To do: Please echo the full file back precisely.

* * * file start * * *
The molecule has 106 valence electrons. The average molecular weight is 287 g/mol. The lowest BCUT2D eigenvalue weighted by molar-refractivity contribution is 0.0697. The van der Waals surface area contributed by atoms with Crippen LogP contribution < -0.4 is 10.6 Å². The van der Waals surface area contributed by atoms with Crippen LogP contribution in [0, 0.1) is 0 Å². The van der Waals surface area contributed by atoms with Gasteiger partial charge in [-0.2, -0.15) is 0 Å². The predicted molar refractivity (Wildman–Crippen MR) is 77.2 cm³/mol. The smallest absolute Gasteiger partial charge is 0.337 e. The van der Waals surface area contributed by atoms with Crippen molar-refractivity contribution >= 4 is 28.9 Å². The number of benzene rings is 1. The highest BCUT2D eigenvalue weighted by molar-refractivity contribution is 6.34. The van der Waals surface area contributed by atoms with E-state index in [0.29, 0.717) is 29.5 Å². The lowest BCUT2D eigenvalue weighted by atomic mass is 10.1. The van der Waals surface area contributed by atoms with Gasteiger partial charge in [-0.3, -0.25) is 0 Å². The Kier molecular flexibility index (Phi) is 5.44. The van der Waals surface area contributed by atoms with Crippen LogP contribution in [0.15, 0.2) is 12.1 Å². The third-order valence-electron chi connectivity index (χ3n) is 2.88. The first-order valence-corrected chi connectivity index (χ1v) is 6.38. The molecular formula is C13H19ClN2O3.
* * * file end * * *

The molecule has 106 valence electrons. The average molecular weight is 287 g/mol. The lowest BCUT2D eigenvalue weighted by molar-refractivity contribution is 0.0697. The van der Waals surface area contributed by atoms with Crippen LogP contribution < -0.4 is 10.6 Å². The van der Waals surface area contributed by atoms with Crippen LogP contribution in [0, 0.1) is 0 Å². The van der Waals surface area contributed by atoms with Gasteiger partial charge in [-0.2, -0.15) is 0 Å². The predicted molar refractivity (Wildman–Crippen MR) is 77.2 cm³/mol. The smallest absolute Gasteiger partial charge is 0.337 e. The van der Waals surface area contributed by atoms with Crippen molar-refractivity contribution >= 4 is 28.9 Å². The number of benzene rings is 1. The highest BCUT2D eigenvalue weighted by molar-refractivity contribution is 6.34. The van der Waals surface area contributed by atoms with E-state index in [0.29, 0.717) is 29.5 Å². The lowest BCUT2D eigenvalue weighted by atomic mass is 10.1. The van der Waals surface area contributed by atoms with Gasteiger partial charge in [-0.3, -0.25) is 0 Å². The Kier molecular flexibility index (Phi) is 5.44. The van der Waals surface area contributed by atoms with Crippen LogP contribution in [0.15, 0.2) is 12.1 Å². The third-order valence-electron chi connectivity index (χ3n) is 2.88. The first-order valence-corrected chi connectivity index (χ1v) is 6.38. The molecular formula is C13H19ClN2O3.